7 Surprising Foods to Quell Spring Allergies
Sure, you can squelch the symptoms of spring allergies by taking antihistamines, turning on the AC, and wearing a mask every time you go outside to avoid breathing in all of those little specs of pollen. But did you know that eating certain foods can reduce the need for drastic measures and help knock out allergy symptoms?
The reason is simple: Some foods decrease inflammation and immune-system hypersensitivity in your body—especially those containing antioxidants, other phytonutrients, and healthy fats—meaning that your body is less likely to mount a full-blown attack once the pollen hits your sinuses.
Start by cutting down or eliminating trans fats (hydrogenated oils), saturated fats (animal fats), refined sugars (such as corn syrup or “evaporated cane juice”—aka sugar), anything made with refined flour (such as white bread or pasta), which contribute to inflammation. Next, eat the following regularly to breathe easier.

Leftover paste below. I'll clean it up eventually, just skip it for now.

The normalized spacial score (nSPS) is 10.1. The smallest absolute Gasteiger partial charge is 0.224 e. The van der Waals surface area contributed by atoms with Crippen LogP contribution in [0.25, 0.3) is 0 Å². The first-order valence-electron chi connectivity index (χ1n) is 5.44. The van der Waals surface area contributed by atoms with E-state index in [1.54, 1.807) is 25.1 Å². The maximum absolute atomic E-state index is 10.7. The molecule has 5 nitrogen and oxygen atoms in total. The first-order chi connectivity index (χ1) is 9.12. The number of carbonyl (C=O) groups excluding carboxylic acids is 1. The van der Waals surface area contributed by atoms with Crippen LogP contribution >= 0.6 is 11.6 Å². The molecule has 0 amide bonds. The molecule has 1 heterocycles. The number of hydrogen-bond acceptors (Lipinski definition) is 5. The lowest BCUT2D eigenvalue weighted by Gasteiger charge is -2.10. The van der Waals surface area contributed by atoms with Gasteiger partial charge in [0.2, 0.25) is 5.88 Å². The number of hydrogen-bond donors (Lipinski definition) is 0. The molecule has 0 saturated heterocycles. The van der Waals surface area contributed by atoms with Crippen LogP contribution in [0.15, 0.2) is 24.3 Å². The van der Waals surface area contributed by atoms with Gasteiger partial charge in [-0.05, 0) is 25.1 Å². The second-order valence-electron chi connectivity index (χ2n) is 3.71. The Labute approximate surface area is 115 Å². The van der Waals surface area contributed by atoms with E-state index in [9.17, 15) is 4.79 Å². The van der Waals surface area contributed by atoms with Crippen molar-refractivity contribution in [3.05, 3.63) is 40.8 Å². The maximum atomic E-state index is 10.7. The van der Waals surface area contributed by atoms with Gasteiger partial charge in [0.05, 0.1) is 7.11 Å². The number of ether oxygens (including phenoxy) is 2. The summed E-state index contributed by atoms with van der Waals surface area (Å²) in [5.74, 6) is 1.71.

- Tomatoes. Rich in vitamin C, a natural antihistamine, and the antioxidant lycopene, tomatoes have been proven to alleviate respiratory issues.
- Citrus. All citrus fruits—oranges, grapefruits, lemons and limes—are excellent sources of vitamin C, which neutralizes histamine molecules in the bloodstream.
- Walnuts. Tree nuts are generally high in magnesium and vitamin E—both of which nurture the immune system—but walnuts are top of the nut list for anti-inflammatory antioxidants.
- Apples. Apples contain quercetin, an anti-inflammatory flavonoid, and have been shown in studies to reduce asthma and other respiratory symptoms.
- Fish. Cold-water fish, such as salmon, are packed with omega-3 fatty acids, known to boost the immune system and decrease inflammation.
- Flaxseeds. One of the best plant sources of omega-3 fatty acids, these seeds also contain antioxidants, which may help block the body’s inflammatory response.
- Probiotic-rich foods. Yogurt, probiotic drinks and fermented foods (such as miso, sauerkraut or kimchi) contain beneficial bacteria that, when eaten, have been shown to help the body regulate immune response and decrease respiratory allergy symptoms.